There’s an early episode of The Simpsons where Krusty the Clown is in serious financial difficulties brought on by his extravagant spending habits and hopeless addiction to ill-advised gambling. Shortly after seeing him light his cigar with a priceless copy of Action Comics #1, we see the hapless Krusty watching the Harlem Globetrotters once more humiliating their regular opponents. “Let me get this straight,” says his accountant, “you bet against the Harlem Globetrotters?” Krusty responds: “I thought The Generals were due!”
With M. Night Shyamalan’s After Earth (2013) looking like a rather expensive FX-driven blockbuster with the Hollywood royalty of Will Smith and his son Jaden in the starring roles, one can only assume that the financiers are following a similar logic. Night is, as Krusty would say, due.
M. Night Shyamalan’s career is fascinating and has, perhaps, no easy comparisons. No auteur’s career has started so brightly and fell so far in such a short time. In 1999 he came from nowhere with The Sixth Sense; a film that captivated (most) audiences and has an influence that can still be seen today. Some will claim that they saw that twist coming but it doesn’t alter the fact that repeated viewing reveals just how clever Night’s (mis)direction actually was. Although he couldn’t possibly have been expected to follow up with anything quite as successful, both Unbreakable (2000) and Signs (2002) were ambitious and satisfying pieces of cinema; critics even felt the need to point out that we mustn’t underestimate them in the shadow of his previous tour de force. We still got quite excited at the prospect of The Village (2004) even if many were genuinely disappointed (perhaps unfairly) when it saw the light of day. But goodwill had started to evaporate by the strange and self-indulgent Lady in the Water (2006). With the recent debacles of The Happening (2008) and The Last Airbender (2010), Night finds himself a regular winner at the Razzies; if he’s not careful he’ll be getting a lifetime achievement award there soon.
This is a bizarre and fairly unprecedented career path. Each film just a little bit more disappointing in a decade-long spiral from masterpiece to turkey; it’s been like watching a car crash in ultra-slow motion. Why did it go so badly wrong? Well there’s an article in itself, but what’s more interesting is whether Night can break the cycle. If he can attract the Smiths to his latest attempt then somebody, somewhere certainly thinks so. Good luck to them on that; Night looks very much like a man who has lost his touch and we’ve seen not the slightest hint of him getting it back in recent years. The trailer looks good but then most trailers do. Possibly not a factor but one also can’t help but notice that it’ll be up against Oblivion (2013) with Tom Cruise. Rightly or wrongly, one of these similarly themed star vehicles will be considered the victor; and who is going to bet against the Cruiser?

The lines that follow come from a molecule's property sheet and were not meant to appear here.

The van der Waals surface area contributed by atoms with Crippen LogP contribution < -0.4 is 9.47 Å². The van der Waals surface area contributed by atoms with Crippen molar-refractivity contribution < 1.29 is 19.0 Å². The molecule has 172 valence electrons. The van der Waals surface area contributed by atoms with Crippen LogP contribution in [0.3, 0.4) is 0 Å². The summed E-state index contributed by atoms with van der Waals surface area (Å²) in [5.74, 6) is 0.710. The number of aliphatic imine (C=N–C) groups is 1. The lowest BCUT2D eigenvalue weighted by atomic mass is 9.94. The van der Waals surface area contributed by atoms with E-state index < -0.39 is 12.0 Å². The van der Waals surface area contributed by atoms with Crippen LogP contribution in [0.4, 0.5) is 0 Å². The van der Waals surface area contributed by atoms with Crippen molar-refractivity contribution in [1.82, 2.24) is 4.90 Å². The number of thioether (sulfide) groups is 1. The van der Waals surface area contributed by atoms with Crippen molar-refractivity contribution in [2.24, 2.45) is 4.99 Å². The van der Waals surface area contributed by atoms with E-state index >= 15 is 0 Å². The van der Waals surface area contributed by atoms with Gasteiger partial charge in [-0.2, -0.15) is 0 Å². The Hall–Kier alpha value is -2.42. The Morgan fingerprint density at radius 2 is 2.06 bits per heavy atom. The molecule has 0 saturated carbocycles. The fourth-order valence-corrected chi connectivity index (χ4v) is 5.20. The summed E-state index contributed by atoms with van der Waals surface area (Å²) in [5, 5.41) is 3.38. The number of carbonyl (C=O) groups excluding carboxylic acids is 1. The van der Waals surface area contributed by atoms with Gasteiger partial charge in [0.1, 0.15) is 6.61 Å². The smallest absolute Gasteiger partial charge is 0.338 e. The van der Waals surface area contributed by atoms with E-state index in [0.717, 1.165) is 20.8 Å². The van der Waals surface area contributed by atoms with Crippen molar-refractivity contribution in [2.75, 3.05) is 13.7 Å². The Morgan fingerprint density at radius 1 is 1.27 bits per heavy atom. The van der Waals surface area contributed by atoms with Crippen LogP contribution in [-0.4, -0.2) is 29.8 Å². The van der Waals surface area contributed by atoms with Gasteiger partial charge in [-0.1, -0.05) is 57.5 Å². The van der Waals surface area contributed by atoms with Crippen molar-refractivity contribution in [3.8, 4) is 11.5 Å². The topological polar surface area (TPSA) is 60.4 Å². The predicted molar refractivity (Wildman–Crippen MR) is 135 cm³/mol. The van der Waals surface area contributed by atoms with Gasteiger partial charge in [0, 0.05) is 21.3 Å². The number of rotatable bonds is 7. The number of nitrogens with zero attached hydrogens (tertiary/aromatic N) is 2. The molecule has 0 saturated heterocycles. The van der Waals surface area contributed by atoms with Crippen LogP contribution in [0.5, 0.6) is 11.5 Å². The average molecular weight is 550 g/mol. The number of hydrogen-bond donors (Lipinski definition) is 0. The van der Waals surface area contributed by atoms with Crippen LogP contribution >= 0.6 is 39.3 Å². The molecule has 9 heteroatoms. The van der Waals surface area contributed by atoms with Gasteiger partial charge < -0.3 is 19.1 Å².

For all that, Night was once a great hope and we genuinely wish he can pull it off. He’s original, daring and uncompromising; all refreshing features in these days of by-the-numbers multiplex filling. You’ve got to applaud him for trying to break the rules even if it’s regularly been with such disastrous results in recent years. Perhaps he is due.
Just to finish slightly off the point, we also reckon we know what the Shyamalan twist will be in After Earth. Here at Starburst we’ve analysed that trailer and gone through our enormous library of SF from the last century or so and we can tell you that… well, obviously we’re not telling you lot. But if we suffered from the same gambling habits as Krusty, we might very well put a small bet on Night getting a letter or two from the estate of the late Harry Harrison. You heard it here first.
On the other hand, we might turn out to be about as good at gambling as Krusty; who is, no doubt, putting a hefty wager on After Earth sweeping the Oscars.